A British veterinarian proposed a ban on halal and kosher slaughter, triggering angry rebuttals from Muslim and Jewish groups. But is an eventual ban on those ancient practices inevitable?

Controversy has erupted in Great Britain after John Blackwell, newly elected head of the British Veterinary Association, called for a ban on “ritual animal slaughter.”

Blackwell demanded that exemptions for Jews and Muslims using kosher and halal methods of religious killing, currently protected by British law, be banned unless both religions adopt what he termed “more humane methods.”

“We do not accept Blackwell’s comments as there are clear, precise methods of carrying out religious slaughter which takes due diligence so as not to cause suffering to an animal,” Dr. Shuja Shafi, deputy secretary general of the Muslim Council of Britain, responded in a statement.

British Deputy Prime Minister Nick Clegg defended ritual slaughter, telling news reporters last week that “no government of which I’m part” would ban the practices.

“These are ancient beliefs handed down over generations,” Clegg noted. “As a liberal, I believe in trying to protect that kind of diversity, not trying to quash it.”

The key word in that statement is “ancient.” Despite Clegg’s sentiments, the reality is that Denmark and Poland, among EU member states, have already banned ritual slaughter. Denmark passed legislation just last month rescinding kosher and halal exemptions, a law that was quickly labeled “anti-Semitic” by Jewish leaders and “a clear interference in religious freedom” by Danish Halal.

Rabbi Eli Ben Dahan, Israel’s deputy minister of religious services, told the Jewish Daily Forward that “European anti-Semitism is showing its true colors across Europe, and is even intensifying in the government institutions.”

A Continent-wide controversy

Indeed. Across the Channel, the issue of halal meat has become a political hot button in France’s upcoming presidential elections scheduled for next month.

At a rally in Paris in February, French President Nicolas Sarkozy attempted to defuse controversies over halal meat. According to Agence France-Presse, Sarkozy told supporters that, “Every year we consume 200,000 tons of meat in the Paris region, and [only] 2.5 percent of it is kosher or halal.”

However, Marine Le Pen, the leader of the far-right National Front party, in a thinly concealed attack on France’s growing Muslim population, claimed just last week that virtually all meat being sold in Paris was halal, a result, he said, of a loophole in French law that does not require mandatory labeling of halal meat.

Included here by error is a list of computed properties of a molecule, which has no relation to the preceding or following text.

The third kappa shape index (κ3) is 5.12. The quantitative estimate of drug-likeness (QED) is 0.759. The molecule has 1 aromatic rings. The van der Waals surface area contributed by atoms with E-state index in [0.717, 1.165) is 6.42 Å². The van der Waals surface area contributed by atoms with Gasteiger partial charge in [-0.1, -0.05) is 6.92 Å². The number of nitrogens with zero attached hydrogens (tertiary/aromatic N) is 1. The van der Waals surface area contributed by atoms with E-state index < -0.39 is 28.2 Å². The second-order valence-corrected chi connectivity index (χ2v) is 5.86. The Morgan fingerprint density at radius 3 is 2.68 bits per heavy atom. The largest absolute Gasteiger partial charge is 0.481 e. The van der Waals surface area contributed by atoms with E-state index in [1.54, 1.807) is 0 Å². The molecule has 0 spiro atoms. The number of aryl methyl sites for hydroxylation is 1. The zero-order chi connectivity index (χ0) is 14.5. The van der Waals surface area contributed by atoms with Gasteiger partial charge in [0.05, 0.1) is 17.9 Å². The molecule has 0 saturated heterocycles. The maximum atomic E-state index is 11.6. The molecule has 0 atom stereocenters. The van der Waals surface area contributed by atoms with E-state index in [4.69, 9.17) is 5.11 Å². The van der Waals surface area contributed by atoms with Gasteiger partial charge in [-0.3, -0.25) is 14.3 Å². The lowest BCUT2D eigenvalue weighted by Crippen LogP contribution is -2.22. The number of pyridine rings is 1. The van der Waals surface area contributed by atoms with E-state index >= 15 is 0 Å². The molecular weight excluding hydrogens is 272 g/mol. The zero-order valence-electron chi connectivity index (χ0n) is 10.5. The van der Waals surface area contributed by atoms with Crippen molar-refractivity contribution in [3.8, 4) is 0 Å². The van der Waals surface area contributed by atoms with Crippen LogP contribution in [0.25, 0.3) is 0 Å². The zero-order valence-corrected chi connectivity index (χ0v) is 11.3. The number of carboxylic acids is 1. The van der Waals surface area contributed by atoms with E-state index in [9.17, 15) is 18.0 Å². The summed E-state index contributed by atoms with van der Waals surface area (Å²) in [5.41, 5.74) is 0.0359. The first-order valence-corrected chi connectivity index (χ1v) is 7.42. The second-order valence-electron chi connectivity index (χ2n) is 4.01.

“All the abattoirs of the Paris region have succumbed to the rules of a minority,” Le Pen told a rally. “We have reason to be disgusted.”

Adding to the controversy, a documentary recently aired on the TV channel France 2 alleging that slaughterhouses around Paris have switched their meat production to halal methods to save money.

Even though the politics of halal slaughter are tied up with backlash against Muslim immigrants, as well as concerns about animal welfare, there is a solution to this problem: Change the requirements for killing of food animals.

Granted, Islam is not known as a religion particularly suited to reinventing itself to embrace 21st century lifestyles. Neither was Catholicism a couple generations ago, yet sweeping changes were enacted in both liturgy and doctrine in a matter of a few decades and the momentum of those reforms continues today.

Likewise, millions of otherwise devout Muslims have successfully adapted to American and European lifestyles without compromising their religious devotion.

In terms of doctrine, there is no practical reason, other than a slavish connection to tradition, why the requirement that an animal to be eaten must be killed by having its throat slit would be negated if stunning takes place first. Adhering to the letter of the law would still be possible because technically, stunning does not kill the animal. In kosher and halal practice, the loss of blood is the actual cause of death.

The bottom line is that unless reform comes from within the Jewish and especially the Muslim communities across Europe, and eventually North America, the eventual disposition of the controversy is as clear as the current French campaign ads denouncing halal: Either they change a ritual that only made sense in a time and place completely alien to modern sensibilities, or else secular forces will change it for them.

The opinions expressed in this commentary are solely those of Dan Murphy, a veteran food-industry journalist and commentator.